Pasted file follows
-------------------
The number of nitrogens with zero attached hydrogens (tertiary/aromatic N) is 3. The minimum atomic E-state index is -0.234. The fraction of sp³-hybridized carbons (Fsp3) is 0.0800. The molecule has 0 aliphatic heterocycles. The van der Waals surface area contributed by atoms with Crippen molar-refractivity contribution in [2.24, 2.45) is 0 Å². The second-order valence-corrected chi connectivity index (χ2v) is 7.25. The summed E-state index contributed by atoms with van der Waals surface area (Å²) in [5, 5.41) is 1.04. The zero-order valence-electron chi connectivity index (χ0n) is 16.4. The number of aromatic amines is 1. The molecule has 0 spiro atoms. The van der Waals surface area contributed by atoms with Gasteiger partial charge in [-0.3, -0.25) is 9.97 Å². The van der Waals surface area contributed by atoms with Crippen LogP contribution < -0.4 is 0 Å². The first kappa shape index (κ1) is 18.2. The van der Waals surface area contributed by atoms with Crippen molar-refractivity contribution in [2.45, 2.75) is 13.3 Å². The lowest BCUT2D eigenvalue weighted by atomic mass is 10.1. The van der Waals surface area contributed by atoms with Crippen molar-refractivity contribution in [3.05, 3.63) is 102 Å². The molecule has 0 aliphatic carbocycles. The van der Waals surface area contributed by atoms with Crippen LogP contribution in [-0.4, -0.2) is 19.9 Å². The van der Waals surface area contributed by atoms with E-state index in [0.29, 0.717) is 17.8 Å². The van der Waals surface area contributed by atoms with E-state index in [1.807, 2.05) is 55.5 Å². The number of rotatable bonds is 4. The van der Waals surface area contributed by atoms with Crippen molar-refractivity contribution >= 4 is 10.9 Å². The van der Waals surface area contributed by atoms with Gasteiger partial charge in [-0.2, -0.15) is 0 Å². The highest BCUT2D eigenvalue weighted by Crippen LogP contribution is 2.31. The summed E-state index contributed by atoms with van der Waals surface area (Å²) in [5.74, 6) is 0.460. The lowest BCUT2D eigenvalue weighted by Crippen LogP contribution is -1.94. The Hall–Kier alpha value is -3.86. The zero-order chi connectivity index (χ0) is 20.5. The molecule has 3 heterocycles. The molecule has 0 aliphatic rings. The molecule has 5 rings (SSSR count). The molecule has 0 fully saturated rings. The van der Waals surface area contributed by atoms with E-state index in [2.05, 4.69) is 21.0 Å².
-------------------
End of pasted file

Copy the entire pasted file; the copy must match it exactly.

The number of nitrogens with zero attached hydrogens (tertiary/aromatic N) is 3. The minimum atomic E-state index is -0.234. The fraction of sp³-hybridized carbons (Fsp3) is 0.0800. The molecule has 0 aliphatic heterocycles. The van der Waals surface area contributed by atoms with Crippen molar-refractivity contribution in [2.24, 2.45) is 0 Å². The second-order valence-corrected chi connectivity index (χ2v) is 7.25. The summed E-state index contributed by atoms with van der Waals surface area (Å²) in [5, 5.41) is 1.04. The zero-order valence-electron chi connectivity index (χ0n) is 16.4. The number of aromatic amines is 1. The molecule has 0 spiro atoms. The van der Waals surface area contributed by atoms with Gasteiger partial charge in [-0.3, -0.25) is 9.97 Å². The van der Waals surface area contributed by atoms with Crippen LogP contribution < -0.4 is 0 Å². The first kappa shape index (κ1) is 18.2. The van der Waals surface area contributed by atoms with Crippen molar-refractivity contribution in [2.45, 2.75) is 13.3 Å². The lowest BCUT2D eigenvalue weighted by atomic mass is 10.1. The van der Waals surface area contributed by atoms with Crippen molar-refractivity contribution in [3.05, 3.63) is 102 Å². The molecule has 0 aliphatic carbocycles. The van der Waals surface area contributed by atoms with Crippen LogP contribution in [-0.4, -0.2) is 19.9 Å². The van der Waals surface area contributed by atoms with E-state index in [0.29, 0.717) is 17.8 Å². The van der Waals surface area contributed by atoms with E-state index in [1.807, 2.05) is 55.5 Å². The number of rotatable bonds is 4. The van der Waals surface area contributed by atoms with Crippen molar-refractivity contribution >= 4 is 10.9 Å². The van der Waals surface area contributed by atoms with Gasteiger partial charge in [-0.2, -0.15) is 0 Å². The highest BCUT2D eigenvalue weighted by Crippen LogP contribution is 2.31. The summed E-state index contributed by atoms with van der Waals surface area (Å²) in [5.74, 6) is 0.460. The lowest BCUT2D eigenvalue weighted by Crippen LogP contribution is -1.94. The Hall–Kier alpha value is -3.86. The zero-order chi connectivity index (χ0) is 20.5. The molecule has 3 heterocycles. The molecule has 0 aliphatic rings. The molecule has 5 rings (SSSR count). The molecule has 0 fully saturated rings. The van der Waals surface area contributed by atoms with E-state index in [2.05, 4.69) is 21.0 Å².